A Student Body Grows Wary of COVID Testing

By Kelvin Nuñez

Hamilton College freshman

Testing, 1, 2, 3.  Testing, 1, 2, 3.

No, I’m not dropping the mic.  And no, I’m not talking about a freshman’s sweaty palms before taking a Psychology 101 test. This is an account of  the anxiety and stress college students face while undergoing an endless series of tests for COVID-19. 

Because the virus – an invisible enemy — is so widespread, some students would rather hunker down and not leave their room at all. 

Will today be the day that my luck runs out? Will I have to enter the hellish 14-day quarantine?  PHOTO COURTESY OF Kelvin Nuñez

Here at Hamilton College in New York, students and faculty members admit they are wary of testing despite a small number of reported COVID-19 cases on campus. 

Fear and wild imaginations can run rampant while waiting in the line for yet another test.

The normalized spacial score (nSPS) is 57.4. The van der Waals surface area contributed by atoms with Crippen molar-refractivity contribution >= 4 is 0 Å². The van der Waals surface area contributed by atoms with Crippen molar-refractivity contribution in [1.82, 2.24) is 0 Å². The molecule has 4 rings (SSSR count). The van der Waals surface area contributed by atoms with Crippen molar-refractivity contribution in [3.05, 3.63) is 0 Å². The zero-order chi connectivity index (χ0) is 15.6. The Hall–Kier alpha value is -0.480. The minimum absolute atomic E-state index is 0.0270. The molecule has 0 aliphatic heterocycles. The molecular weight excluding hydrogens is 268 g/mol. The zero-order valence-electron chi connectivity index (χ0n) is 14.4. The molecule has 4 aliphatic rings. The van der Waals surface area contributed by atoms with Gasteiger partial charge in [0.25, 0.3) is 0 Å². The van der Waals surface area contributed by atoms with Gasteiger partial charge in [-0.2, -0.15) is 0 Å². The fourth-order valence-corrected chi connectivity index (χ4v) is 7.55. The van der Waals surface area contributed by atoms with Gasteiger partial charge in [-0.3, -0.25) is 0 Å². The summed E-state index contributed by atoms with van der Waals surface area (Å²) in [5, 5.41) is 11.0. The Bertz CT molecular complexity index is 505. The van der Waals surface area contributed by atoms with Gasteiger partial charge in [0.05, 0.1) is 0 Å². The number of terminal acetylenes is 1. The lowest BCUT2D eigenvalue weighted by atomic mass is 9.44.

With as many as three tests a week, students were able to remain on campus during the winter semester. Kelvin Nuñez

Self-quarantine is hell. Some of my collegiate friends who endured this self-isolation said it is scary and mentally exhausting.  

The apprehension around testing was how my first semester ended.

Even with a mere 10 reported COVID-19 cases in a student body of 1,924 students, testing went from two to three times a week.  It really took a mental toll on all of us.

So, the holiday break was a time to regroup.  For me, it meant rediscovering myself in a stress-free environment. 

I had lost perspective after juggling assignments and priorities. I had forgotten that I was more than a student; more than a son who was trying to make his immigrant parents proud.

Better cafeteria offerings as a result of mild protests made life a bit more tolerable during an endless string of COVID-19 tests. Kelvin Nuñez

The time off led to deep self-reflection.  In the meantime, my campus community had made strides as well. 

Returning for my second semester was much easier. Knowing what to expect as well as having the time to mentally prepare made life a bit easier.

What was also encouraging was that the school heard our complaints and acted.  The food was better, and an attempt was made to add events to better accommodate first-year students. 

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